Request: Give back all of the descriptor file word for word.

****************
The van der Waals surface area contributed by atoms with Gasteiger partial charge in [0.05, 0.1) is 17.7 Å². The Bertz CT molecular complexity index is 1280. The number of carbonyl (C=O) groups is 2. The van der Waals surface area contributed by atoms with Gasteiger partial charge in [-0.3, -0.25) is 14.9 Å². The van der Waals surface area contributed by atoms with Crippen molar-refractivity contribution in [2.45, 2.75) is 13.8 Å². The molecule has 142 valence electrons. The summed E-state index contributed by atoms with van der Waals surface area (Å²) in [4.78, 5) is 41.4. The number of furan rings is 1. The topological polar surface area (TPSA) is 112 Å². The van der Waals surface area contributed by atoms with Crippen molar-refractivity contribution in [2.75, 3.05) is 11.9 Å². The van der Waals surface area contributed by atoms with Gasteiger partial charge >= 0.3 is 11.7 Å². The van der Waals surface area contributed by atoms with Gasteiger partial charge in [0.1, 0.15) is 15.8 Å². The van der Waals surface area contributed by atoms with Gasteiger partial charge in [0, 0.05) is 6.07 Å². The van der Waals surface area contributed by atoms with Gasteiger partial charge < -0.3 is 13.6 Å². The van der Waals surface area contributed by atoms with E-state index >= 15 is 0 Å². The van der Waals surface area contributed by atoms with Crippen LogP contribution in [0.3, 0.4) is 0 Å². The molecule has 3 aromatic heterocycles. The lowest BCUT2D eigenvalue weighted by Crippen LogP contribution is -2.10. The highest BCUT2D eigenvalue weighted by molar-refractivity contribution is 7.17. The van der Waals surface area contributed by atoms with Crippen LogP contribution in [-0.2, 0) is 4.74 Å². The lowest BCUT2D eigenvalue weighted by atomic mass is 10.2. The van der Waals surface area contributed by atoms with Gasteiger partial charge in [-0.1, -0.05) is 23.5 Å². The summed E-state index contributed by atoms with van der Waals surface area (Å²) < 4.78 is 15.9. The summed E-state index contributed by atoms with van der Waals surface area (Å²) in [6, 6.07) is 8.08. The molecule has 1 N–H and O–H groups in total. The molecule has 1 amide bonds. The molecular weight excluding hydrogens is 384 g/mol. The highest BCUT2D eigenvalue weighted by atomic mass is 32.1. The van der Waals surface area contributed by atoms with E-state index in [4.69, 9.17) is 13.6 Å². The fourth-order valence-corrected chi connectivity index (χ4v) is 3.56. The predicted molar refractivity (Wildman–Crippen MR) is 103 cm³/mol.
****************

The van der Waals surface area contributed by atoms with Gasteiger partial charge in [0.05, 0.1) is 17.7 Å². The Bertz CT molecular complexity index is 1280. The number of carbonyl (C=O) groups is 2. The van der Waals surface area contributed by atoms with Gasteiger partial charge in [-0.3, -0.25) is 14.9 Å². The van der Waals surface area contributed by atoms with Crippen molar-refractivity contribution in [2.45, 2.75) is 13.8 Å². The molecule has 142 valence electrons. The summed E-state index contributed by atoms with van der Waals surface area (Å²) in [4.78, 5) is 41.4. The number of furan rings is 1. The topological polar surface area (TPSA) is 112 Å². The van der Waals surface area contributed by atoms with Crippen molar-refractivity contribution in [2.75, 3.05) is 11.9 Å². The van der Waals surface area contributed by atoms with Gasteiger partial charge >= 0.3 is 11.7 Å². The van der Waals surface area contributed by atoms with Gasteiger partial charge in [0.1, 0.15) is 15.8 Å². The van der Waals surface area contributed by atoms with Gasteiger partial charge in [0, 0.05) is 6.07 Å². The van der Waals surface area contributed by atoms with Gasteiger partial charge < -0.3 is 13.6 Å². The van der Waals surface area contributed by atoms with E-state index >= 15 is 0 Å². The van der Waals surface area contributed by atoms with Crippen LogP contribution in [0.3, 0.4) is 0 Å². The molecule has 3 aromatic heterocycles. The lowest BCUT2D eigenvalue weighted by Crippen LogP contribution is -2.10. The highest BCUT2D eigenvalue weighted by molar-refractivity contribution is 7.17. The van der Waals surface area contributed by atoms with Crippen LogP contribution in [-0.2, 0) is 4.74 Å². The lowest BCUT2D eigenvalue weighted by atomic mass is 10.2. The van der Waals surface area contributed by atoms with Gasteiger partial charge in [-0.1, -0.05) is 23.5 Å². The summed E-state index contributed by atoms with van der Waals surface area (Å²) < 4.78 is 15.9. The summed E-state index contributed by atoms with van der Waals surface area (Å²) in [6, 6.07) is 8.08. The molecule has 1 N–H and O–H groups in total. The molecule has 1 amide bonds. The molecular weight excluding hydrogens is 384 g/mol. The highest BCUT2D eigenvalue weighted by atomic mass is 32.1. The van der Waals surface area contributed by atoms with E-state index in [4.69, 9.17) is 13.6 Å². The fourth-order valence-corrected chi connectivity index (χ4v) is 3.56. The predicted molar refractivity (Wildman–Crippen MR) is 103 cm³/mol.